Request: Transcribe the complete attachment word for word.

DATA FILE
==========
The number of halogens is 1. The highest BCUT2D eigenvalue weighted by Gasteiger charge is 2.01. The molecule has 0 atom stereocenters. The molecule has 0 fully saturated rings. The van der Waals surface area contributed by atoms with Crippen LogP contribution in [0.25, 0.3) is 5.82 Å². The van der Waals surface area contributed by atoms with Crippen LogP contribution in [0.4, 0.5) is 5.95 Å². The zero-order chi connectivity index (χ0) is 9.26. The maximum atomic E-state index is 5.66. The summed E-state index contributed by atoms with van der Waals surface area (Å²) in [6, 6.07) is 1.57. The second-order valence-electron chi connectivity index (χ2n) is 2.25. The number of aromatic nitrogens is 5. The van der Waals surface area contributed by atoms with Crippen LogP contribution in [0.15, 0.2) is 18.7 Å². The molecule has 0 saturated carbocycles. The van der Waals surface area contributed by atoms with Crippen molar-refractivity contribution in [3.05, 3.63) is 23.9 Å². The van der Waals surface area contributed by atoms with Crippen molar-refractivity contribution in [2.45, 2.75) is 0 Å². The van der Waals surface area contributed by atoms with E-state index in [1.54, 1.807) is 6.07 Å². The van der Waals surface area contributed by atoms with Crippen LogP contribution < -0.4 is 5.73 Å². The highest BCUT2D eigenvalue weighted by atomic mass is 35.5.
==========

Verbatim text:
The number of halogens is 1. The highest BCUT2D eigenvalue weighted by Gasteiger charge is 2.01. The molecule has 0 atom stereocenters. The molecule has 0 fully saturated rings. The van der Waals surface area contributed by atoms with Crippen LogP contribution in [0.25, 0.3) is 5.82 Å². The van der Waals surface area contributed by atoms with Crippen LogP contribution in [0.4, 0.5) is 5.95 Å². The zero-order chi connectivity index (χ0) is 9.26. The maximum atomic E-state index is 5.66. The summed E-state index contributed by atoms with van der Waals surface area (Å²) in [6, 6.07) is 1.57. The second-order valence-electron chi connectivity index (χ2n) is 2.25. The number of aromatic nitrogens is 5. The van der Waals surface area contributed by atoms with Crippen LogP contribution in [0.15, 0.2) is 18.7 Å². The molecule has 0 saturated carbocycles. The van der Waals surface area contributed by atoms with Crippen molar-refractivity contribution in [3.05, 3.63) is 23.9 Å². The van der Waals surface area contributed by atoms with Crippen molar-refractivity contribution in [2.45, 2.75) is 0 Å². The van der Waals surface area contributed by atoms with E-state index in [1.54, 1.807) is 6.07 Å². The van der Waals surface area contributed by atoms with Crippen LogP contribution < -0.4 is 5.73 Å². The highest BCUT2D eigenvalue weighted by atomic mass is 35.5.